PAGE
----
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acc
07-27-2011, 07:55 AM
I started the morning looking for a case to put my phone in to keep it dry. After last week's heat and accidental water hazard adventure I decided to find something better than a plastic zip-loc baggie to secure my phone. Well, why solve a problem in a simple, inexpensive manner when a much more complicated and expensive option exists? So I drove (in my car, an alternative to a bike) down to the Apple Store and purchased an iBike Dash. Yes, I was completely hypnotized by the ads during TDF. Over the last 24 hours I've managed to install it on my bike and turn it on. So far, so good. Installation was straight-forward but the glare from the screen is bright and I need to adjust the angle a bit. The case my i-phone rides in seems to be almost bomb proof. I'll let you know as I gain experience with it how it works.

Happy trails,
ann

CCrew
07-27-2011, 08:17 AM
I'm curious how well it'll be visible in the sun. I dumped my iPhone for just that reason. It's like that Kindle/iPad commercial :)

Pls keep us updated.

Dirt
07-27-2011, 08:23 AM
I've used iBike's other computers quite a few times. The Dash is different from their power meters, but there are some things that are the same. iBike's customer service is some of the best in the bike industry. In addition, the community associated with iBike is super loyal and super helpful. Kind of a cool company.

acc
07-27-2011, 08:42 AM
Funny you should mention brightness... In the usual course of things, like reading texts inside movie theaters, I keep my phone fairly dim. To me the thing is like looking directly into the sun. But for the bike I need to turn up the setting to "nuclear blast." It's easily readable and thank God or else I would have dumped myself looking at it as I was hopping weeds and crevasses on that "trail/donkey path." But, it drinks the battery like a frat boy chugging beer so I will probably break down and buy another battery/charger because I can't just drain it all on a ride. The kids might need to reach me, bill collectors, parole officers, etc.

ann

CCrew
07-27-2011, 08:53 AM
and buy another battery/charger because I can't just drain it all on a ride.

Hmm does it add an auxillary battery as part of the iDash or does it rely on the internal battery? You're right, GPS eats batteries like no tomorrow. If it relies on the internal only it's curtains for you as battery swap is an Apple store thing.

It's pretty much the reason I went Garmin. If the bike crashes, I don't have to worry if the phone survived, and if the gps goes dead, oh well, just don't have the tracking info.

As to the crash part, still possible to lose one even if it's not on the bike, but then it's the detach from bike thing to go inside someplace scenario too.

acc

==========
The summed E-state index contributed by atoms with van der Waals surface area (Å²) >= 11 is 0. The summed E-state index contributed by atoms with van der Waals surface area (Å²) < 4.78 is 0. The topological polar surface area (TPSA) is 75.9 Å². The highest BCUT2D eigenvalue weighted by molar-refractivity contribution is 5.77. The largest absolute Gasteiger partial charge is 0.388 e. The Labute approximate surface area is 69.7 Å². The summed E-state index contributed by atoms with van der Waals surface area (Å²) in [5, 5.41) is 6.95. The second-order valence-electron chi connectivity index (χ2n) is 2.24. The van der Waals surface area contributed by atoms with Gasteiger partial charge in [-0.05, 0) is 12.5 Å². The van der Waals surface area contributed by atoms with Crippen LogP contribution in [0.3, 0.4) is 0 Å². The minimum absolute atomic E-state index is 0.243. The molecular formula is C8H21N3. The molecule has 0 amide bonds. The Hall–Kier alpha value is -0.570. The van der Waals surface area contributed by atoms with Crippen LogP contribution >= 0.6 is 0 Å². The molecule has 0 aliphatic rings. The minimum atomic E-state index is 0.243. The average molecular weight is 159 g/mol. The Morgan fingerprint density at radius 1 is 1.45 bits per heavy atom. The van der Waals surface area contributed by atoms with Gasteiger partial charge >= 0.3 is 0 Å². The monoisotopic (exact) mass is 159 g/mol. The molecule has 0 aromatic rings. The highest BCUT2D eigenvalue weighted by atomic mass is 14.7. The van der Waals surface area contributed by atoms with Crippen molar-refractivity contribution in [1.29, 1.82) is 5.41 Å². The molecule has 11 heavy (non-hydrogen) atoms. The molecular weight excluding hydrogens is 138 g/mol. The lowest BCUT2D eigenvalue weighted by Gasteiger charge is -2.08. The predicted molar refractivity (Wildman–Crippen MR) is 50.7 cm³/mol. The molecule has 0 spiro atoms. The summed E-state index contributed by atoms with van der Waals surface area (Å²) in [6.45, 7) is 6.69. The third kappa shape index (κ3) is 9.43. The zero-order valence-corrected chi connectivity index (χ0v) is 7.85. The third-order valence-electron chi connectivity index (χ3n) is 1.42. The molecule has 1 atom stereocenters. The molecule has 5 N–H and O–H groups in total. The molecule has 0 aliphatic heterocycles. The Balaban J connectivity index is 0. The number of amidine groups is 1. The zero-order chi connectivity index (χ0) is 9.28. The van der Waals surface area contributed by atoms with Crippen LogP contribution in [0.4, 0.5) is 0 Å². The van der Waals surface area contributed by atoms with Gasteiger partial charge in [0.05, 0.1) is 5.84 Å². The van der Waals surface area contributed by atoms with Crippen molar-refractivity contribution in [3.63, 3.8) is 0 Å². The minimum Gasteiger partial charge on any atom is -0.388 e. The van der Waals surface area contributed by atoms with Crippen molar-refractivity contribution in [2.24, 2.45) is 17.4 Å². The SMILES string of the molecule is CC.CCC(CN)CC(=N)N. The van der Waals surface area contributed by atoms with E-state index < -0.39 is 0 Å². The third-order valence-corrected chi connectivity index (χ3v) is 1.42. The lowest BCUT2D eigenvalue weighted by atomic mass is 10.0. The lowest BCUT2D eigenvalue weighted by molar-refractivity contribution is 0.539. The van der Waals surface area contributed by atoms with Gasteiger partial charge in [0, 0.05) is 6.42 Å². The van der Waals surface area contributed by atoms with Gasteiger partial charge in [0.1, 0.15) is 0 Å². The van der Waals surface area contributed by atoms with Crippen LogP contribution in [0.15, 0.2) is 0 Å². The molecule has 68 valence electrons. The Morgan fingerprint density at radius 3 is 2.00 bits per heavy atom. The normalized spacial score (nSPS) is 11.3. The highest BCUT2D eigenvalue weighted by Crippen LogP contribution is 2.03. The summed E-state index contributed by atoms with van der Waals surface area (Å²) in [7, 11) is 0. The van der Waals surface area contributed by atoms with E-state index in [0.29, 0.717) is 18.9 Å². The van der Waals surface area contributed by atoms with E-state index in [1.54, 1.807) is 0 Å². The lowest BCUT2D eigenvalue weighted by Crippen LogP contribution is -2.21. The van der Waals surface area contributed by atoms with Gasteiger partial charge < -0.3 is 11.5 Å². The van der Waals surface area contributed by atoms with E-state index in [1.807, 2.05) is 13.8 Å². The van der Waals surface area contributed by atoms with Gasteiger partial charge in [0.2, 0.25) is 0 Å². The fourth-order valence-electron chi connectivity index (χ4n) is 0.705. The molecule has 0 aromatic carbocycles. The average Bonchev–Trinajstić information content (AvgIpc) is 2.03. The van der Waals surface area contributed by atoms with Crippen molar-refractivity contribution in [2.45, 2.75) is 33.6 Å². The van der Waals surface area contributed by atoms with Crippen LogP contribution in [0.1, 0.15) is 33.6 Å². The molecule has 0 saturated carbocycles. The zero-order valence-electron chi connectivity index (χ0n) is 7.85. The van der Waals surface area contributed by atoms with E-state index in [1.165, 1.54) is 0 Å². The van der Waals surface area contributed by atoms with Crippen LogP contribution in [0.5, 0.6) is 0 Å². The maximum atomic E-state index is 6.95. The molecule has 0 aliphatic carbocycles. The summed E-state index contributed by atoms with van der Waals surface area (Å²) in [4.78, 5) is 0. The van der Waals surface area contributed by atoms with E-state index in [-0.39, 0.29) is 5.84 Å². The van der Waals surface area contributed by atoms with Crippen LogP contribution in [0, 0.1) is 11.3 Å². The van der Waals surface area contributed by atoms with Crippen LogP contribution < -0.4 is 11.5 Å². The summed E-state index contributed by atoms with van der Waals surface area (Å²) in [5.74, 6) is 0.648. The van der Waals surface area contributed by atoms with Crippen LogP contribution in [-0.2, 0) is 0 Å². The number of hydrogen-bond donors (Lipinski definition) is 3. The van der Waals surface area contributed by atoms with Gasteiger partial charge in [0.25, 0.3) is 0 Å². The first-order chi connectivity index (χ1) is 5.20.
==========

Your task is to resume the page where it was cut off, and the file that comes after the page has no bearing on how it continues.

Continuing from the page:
07-27-2011, 09:30 AM
My highly skilled technical reply is there is a slot-thingy for an extra battery underneath the little gizmo the phone rides in. Think of the housing for the phone as an armored Humvee. It could definitely take a hit. If it gets destroyed, I'm probably right behind it so making a call would be the least of my worries. Garmin - Charmin. I don't need another electronic gadget.

ann

eminva
07-27-2011, 09:40 AM
I am also interested in hearing feedback -- I went with the poor man's (or cheap man's) option. I have one of those old fashioned style bike computers on my handlebars (like the loser in the ad). I recently purchased the "Cyclemeter" app at the princely sum of $5 for my iPhone. I keep the phone in my pocket rather than on the bike. I've never broken a phone on my person in all my years of cycling (or cell phone use), although I don't have access to the data during the ride
(but I do have the old computer).

Cyclemeter gives you all the benefits of GPS, but it does not give you cadence or heart rate (as far as I know). This is okay for me because I don't really view myself as training for anything. But others might find that a significant limitation. Also, I assume when you download your Garmin data their website slices and dices the data in all different ways, whereas you have to do that yourself with the raw data with Cyclemeter.

Still, it gives me a nice little report after each ride with splits, which it also emails to my email address. Voila:

Finished Cycle: Jul 27, 2011 9:09:52 AM
Route: Commute
Import URL: http://share.abvio.com/d93a/e052/4e11/525f/Cyclemeter-Cycle-20110727-0802.kml
Ride Time: 59:54
Stopped Time: 7:17
Distance: 13.82 miles
Average: 13.84 miles/h
Fastest Speed: 32.49 miles/h
Behind Median Ride: 0:11
Ascent: 292 feet
Descent: 600 feet
Calories: 511

(It also gives you a map, which I deleted)

Yes, it uses lots of battery power, but it would have to be an awfully long ride to deplete it fully. After this hour long ride, I still have 88% battery left.

So, it's something to consider if you are easily satisfied and want a low cost option. But I am still intrigued to hear how the iBike works out . . .

Liz

Justin Antos
07-27-2011, 10:03 AM
I'm with Liz - I use "RunMeter" app on my iPhone. Seems pretty similar to CycleMeter - you can set up any number of "sports" like cycling, running, etc. and it'll adapt accordingly. E.g., when running it reports speed as Minutes per Mile, and when biking it's MPH. You can set it up to sync to your calendar too. One thing I really like is you can set it up to stop counting time if it senses you haven't moved for like 30 seconds - accounts for stop lights, or breaks, etc.

It's probably not good for training, but I like to use it mostly for fun, or if I ever get back from a ride and think, "I wonder how far/fast I just went?"